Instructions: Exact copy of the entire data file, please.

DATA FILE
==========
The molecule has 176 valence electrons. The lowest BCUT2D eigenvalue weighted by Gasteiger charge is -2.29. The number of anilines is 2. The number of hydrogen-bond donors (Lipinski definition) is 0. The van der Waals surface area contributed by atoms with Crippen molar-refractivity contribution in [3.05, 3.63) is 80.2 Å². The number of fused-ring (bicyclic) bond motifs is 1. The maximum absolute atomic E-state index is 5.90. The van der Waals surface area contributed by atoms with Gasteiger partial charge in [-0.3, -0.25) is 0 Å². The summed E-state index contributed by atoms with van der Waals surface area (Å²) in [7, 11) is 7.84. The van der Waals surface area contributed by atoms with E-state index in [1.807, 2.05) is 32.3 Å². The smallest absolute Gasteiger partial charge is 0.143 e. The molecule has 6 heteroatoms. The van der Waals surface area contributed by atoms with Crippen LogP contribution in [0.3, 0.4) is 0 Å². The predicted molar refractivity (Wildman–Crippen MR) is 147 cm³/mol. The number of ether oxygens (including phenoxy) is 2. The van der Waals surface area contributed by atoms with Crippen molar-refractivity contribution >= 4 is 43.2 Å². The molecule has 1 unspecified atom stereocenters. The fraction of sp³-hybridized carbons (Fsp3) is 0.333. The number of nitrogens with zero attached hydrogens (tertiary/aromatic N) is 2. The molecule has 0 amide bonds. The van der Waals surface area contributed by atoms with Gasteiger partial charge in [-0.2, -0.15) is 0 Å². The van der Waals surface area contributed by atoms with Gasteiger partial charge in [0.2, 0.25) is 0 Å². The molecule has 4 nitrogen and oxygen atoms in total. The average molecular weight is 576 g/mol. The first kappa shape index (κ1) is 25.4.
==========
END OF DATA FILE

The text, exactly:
The molecule has 176 valence electrons. The lowest BCUT2D eigenvalue weighted by Gasteiger charge is -2.29. The number of anilines is 2. The number of hydrogen-bond donors (Lipinski definition) is 0. The van der Waals surface area contributed by atoms with Crippen molar-refractivity contribution in [3.05, 3.63) is 80.2 Å². The number of fused-ring (bicyclic) bond motifs is 1. The maximum absolute atomic E-state index is 5.90. The van der Waals surface area contributed by atoms with Gasteiger partial charge in [-0.3, -0.25) is 0 Å². The summed E-state index contributed by atoms with van der Waals surface area (Å²) in [7, 11) is 7.84. The van der Waals surface area contributed by atoms with E-state index in [1.807, 2.05) is 32.3 Å². The smallest absolute Gasteiger partial charge is 0.143 e. The molecule has 6 heteroatoms. The van der Waals surface area contributed by atoms with Crippen LogP contribution in [0.3, 0.4) is 0 Å². The predicted molar refractivity (Wildman–Crippen MR) is 147 cm³/mol. The number of ether oxygens (including phenoxy) is 2. The van der Waals surface area contributed by atoms with Crippen molar-refractivity contribution >= 4 is 43.2 Å². The molecule has 1 unspecified atom stereocenters. The fraction of sp³-hybridized carbons (Fsp3) is 0.333. The number of nitrogens with zero attached hydrogens (tertiary/aromatic N) is 2. The molecule has 0 amide bonds. The van der Waals surface area contributed by atoms with Gasteiger partial charge in [-0.2, -0.15) is 0 Å². The van der Waals surface area contributed by atoms with Gasteiger partial charge in [0.2, 0.25) is 0 Å². The molecule has 4 nitrogen and oxygen atoms in total. The average molecular weight is 576 g/mol. The first kappa shape index (κ1) is 25.4.